BOOK REVIEWED: HAND OF THE WEEK by Joel Martineau
Playing against sound opponents, with only their side vulnerable at matchpoints, you have this dicey auction to find yourself declaring 2:
A rather weak dummy comes down with a few trumps:
After West leads the2, how would you plan the play of the
hand in 2?
Joel Martineau’s ‘Hand of the Week’ loosely covers the author’s most instructive hand of each week during a year of his bridge play, often with his bridge students. Martineau writes in a style that turns each hand into a story (similar to the Terence Reese’s classic ‘Play These Hands with Me’) rather than presenting each hand as a dry problem. Nevertheless, industrious readers will not find it hard to stop at the key point and take a moment to work out what the best play is, so the book also works well as a quiz book.
The focus is firmly on card play, both as declarer and defender. The bidding receives brief attention, but the commentary on the auction is always sensible. I found the auctions to be solid and always comprehensible; any deviations from ‘standard’ were usually justified.
What I enjoyed most about ‘Hand of the Week’ was the author’s constant reinforcing of the ‘bread and butter’ skills that come easily to experts but are patchier amongst improving players. There is an emphasis on using all the available information to come up with the best play. Following his thought processes as he navigates each of the 52 deals is instructive, especially because of Martineau’s career as a bridge coach.
The level of the problems will suit the majority of the readers: they are difficult enough that they do not solve themselves, yet there are always enough clues to find the winning play. Frequently, each story leads to a discussion about a wider theme in card play that can be applied to other hands. Although experts might find some of the hands too easy, I enjoyed reading Martineau’s take on most of the 52 hands.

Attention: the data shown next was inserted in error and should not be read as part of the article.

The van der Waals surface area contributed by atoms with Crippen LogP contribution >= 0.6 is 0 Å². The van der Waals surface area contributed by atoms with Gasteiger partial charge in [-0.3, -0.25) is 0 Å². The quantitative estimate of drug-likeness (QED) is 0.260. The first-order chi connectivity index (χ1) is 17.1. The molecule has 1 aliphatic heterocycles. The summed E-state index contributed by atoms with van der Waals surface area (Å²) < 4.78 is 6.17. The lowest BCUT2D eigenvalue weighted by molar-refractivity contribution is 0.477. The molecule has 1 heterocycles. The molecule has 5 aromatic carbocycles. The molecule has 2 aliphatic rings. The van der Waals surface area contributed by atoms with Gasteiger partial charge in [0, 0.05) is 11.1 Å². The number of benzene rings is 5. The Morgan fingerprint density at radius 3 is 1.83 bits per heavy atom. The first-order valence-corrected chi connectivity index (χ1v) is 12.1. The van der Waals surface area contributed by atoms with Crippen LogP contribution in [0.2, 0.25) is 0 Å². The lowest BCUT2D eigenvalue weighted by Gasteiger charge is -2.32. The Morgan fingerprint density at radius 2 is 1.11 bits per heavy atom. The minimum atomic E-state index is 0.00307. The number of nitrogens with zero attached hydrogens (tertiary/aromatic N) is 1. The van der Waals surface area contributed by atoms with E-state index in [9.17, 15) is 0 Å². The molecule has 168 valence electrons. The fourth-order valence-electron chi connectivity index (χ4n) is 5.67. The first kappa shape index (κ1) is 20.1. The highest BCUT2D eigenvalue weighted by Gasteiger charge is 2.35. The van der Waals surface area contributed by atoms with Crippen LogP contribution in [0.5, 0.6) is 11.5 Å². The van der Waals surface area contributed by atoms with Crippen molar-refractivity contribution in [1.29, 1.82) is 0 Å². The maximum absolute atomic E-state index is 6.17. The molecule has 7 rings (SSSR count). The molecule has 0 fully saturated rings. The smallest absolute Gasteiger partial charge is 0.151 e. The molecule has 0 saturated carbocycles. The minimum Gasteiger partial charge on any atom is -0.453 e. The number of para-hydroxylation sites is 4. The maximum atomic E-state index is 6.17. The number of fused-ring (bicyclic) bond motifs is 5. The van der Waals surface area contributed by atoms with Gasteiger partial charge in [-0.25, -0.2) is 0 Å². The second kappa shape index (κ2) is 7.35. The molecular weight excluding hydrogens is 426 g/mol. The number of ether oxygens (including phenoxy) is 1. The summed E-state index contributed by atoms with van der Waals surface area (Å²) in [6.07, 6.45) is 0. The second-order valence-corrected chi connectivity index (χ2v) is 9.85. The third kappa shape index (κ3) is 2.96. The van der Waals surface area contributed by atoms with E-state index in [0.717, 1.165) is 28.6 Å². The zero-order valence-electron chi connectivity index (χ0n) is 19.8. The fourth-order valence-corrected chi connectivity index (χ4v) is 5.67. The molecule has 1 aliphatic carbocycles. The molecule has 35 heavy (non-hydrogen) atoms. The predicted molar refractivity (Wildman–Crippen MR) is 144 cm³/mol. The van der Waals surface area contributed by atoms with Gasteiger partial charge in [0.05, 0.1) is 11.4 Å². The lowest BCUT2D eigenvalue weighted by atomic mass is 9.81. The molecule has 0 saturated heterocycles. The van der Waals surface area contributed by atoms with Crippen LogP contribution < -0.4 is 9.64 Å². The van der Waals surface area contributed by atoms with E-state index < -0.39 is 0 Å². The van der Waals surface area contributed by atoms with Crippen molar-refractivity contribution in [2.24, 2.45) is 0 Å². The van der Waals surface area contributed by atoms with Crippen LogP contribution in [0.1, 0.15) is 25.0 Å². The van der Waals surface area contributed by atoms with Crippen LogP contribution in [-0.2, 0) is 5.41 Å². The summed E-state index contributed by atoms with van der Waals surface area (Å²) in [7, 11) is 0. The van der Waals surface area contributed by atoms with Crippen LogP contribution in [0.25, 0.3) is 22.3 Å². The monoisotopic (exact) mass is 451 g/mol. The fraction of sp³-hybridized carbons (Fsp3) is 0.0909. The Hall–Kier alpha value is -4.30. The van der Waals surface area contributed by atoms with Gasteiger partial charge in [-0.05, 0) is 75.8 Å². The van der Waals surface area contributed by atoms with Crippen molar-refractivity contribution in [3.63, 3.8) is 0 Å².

Usually, the highlighted play is more about ‘practical’ aspects of play (often card-reading) as opposed to pure technical knowledge. In the example problem above, the author shrewdly works out that for his opponents not to have competed further with their combined 23 HCP, diamonds must be 5-3 and the points are likely to be split 13-10 (otherwise each opponent might have bid again). With a reasonable hand, East’s most likely reason for not competing over 2 was that he was a 4-3-3-3 shape.
With the objective of worrying the opponents about a potential cross-ruff, the right play is to win the lead and advance the 8. When East wins the Q and switches to clubs, declarer wins in hand to lead another heart. After West wins the second heart and continues with a trump, dummy wins the Q and leads a third heart, ruffed low. As expected, the hearts break 3-3 and declarer draws the last trump, claiming +110 and a great matchpoint score.
Finally, a bit of colour is provided by the author’s sensible noncardplay advice. Here’s one quote that we should all follow: “No matter how unlikely your line, embark as though you have a solid plan and look for ways to increase your chances. A reminder: When partner tables dummy never, ever say anything except ‘Thank you, partner’.”
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